> of either language, which do you think would be easier to understand?
> A piece of Vimscript, or a piece of Lisp, with similar functionality?

Hard to say about tabula rasa situation. We usually know some other
languages and this leads to the question of what languages (and what
kind of languages) people typically know, that is, which are the most
popular. Vim script is closer to popular languages so I'm pretty sure
that most people find it easier. So in many people's perceptions Lisp
becomes "difficult" and "fails miserably" on the readability aspect.

But who really "decides" which language is easier to read and debug? Is
it the general programming community or the developers who are actually
working with the language in question? If Bram's statement "Both Perl
and Lisp fail miserably on this [readability] aspect" is true then it
must be difficult and slow for _everybody_ to debug Perl and Lisp code.
Do Perl and Lisp hackers say that debugging is slower and more
difficult?

Anyway, I think that widely established coding style and concepts are a
strong factor in general easy-to-understand comparisons. So, not only
"similar functionality" but similar implementation too. Previously I
made some examples that sum list's items (integers) so here is the same
functionality again with easy-to-understand code:

    function Sum(list)
            let sum = 0
            for item in a:list
                    let sum = sum + item
            endfor
            return sum
    endfunction

Evaluating Sum([1, 2, 3, 4]) returns 10. Making it as easy as possible
means that abbreviations like "fun" or "endfo" should not be used. Also,
"sum = sum + item" is easier to understand than "sum += item".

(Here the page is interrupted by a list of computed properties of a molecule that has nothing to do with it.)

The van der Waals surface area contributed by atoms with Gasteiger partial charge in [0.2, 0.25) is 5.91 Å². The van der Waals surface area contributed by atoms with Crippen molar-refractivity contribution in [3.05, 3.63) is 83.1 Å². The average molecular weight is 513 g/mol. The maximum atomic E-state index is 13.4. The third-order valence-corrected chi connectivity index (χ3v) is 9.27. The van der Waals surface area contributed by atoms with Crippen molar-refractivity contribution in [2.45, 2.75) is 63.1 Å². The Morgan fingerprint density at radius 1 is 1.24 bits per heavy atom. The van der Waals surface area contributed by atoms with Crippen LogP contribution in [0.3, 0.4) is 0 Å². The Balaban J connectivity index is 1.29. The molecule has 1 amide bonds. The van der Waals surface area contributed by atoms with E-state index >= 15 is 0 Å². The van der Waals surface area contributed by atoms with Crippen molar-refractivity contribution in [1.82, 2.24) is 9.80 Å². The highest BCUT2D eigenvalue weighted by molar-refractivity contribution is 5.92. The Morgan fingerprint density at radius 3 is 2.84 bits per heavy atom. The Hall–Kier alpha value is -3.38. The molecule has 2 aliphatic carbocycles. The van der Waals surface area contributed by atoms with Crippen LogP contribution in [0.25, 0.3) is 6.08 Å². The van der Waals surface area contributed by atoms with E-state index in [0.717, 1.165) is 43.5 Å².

In Common Lisp the "easy" function could be one of these:

    (defun sum (list)
      (let ((sum 0))
        (dolist (item list)
          (setf sum (+ sum item)))
        sum))

    (defun sum (list)
      (loop for item in list
         with sum = 0
         do (setf sum (+ sum item))
         finally (return sum)))

    (defun sum (list)
      (loop for item in list
         summing item))

(Recursion is not "easy" so the example is not included here.)

So (sum '(1 2 3 4)) will evaluate to 10. I'm quite sure that most people
here find the Vim script version the easiest to understand but I'm also
sure that the last and shortest Common Lisp version is the easiest for
me.

But really Common-Lispers would write the same functionality with this:

    (reduce #'+ '(1 2 3 4))

It does it all. That is probably very difficult to understand for
non-Lispers because it doesn't use widely established looping concepts.

REDUCE is conceptually a so called higher-order function because it
takes another function as its argument (in this case, the summing
function "+"). The argument function is called with two arguments: (1)
the return value of the previous call and (2) the next item in the
sequence.

Higher-order functions are standard stuff in Lisp but probably weird for
many people because the the concept is not common and the feature of
first-class functions is not available in many languages. Nevertheless
they are powerful. REDUCE has many uses, for example:

    (reduce #'max '(1 2 3 4)) => 4
    (reduce #'min '(1 2 3 4)) => 1

    (reduce #'(lambda (a b)
                (if (char< a b) a b))
            "characters")

The last example passes anonymous function as an argument. The anonymous
function compares characters and returns the one which is earlier in
alphabets. The return value of REDUCE is the character "a" because it's
alphabetically the earliest one in the string "characters". With CHAR>
comparison function REDUCE would return character "t".

Re: How powerful is language build in vim compare with the language build in emacs? Tom Link 2/18/10 4:53 AM
> But really Common-Lispers would write the same functionality with this:
>
>     (reduce #'+ '(1 2 3 4))

So cl with its vast standard library provides a function for that.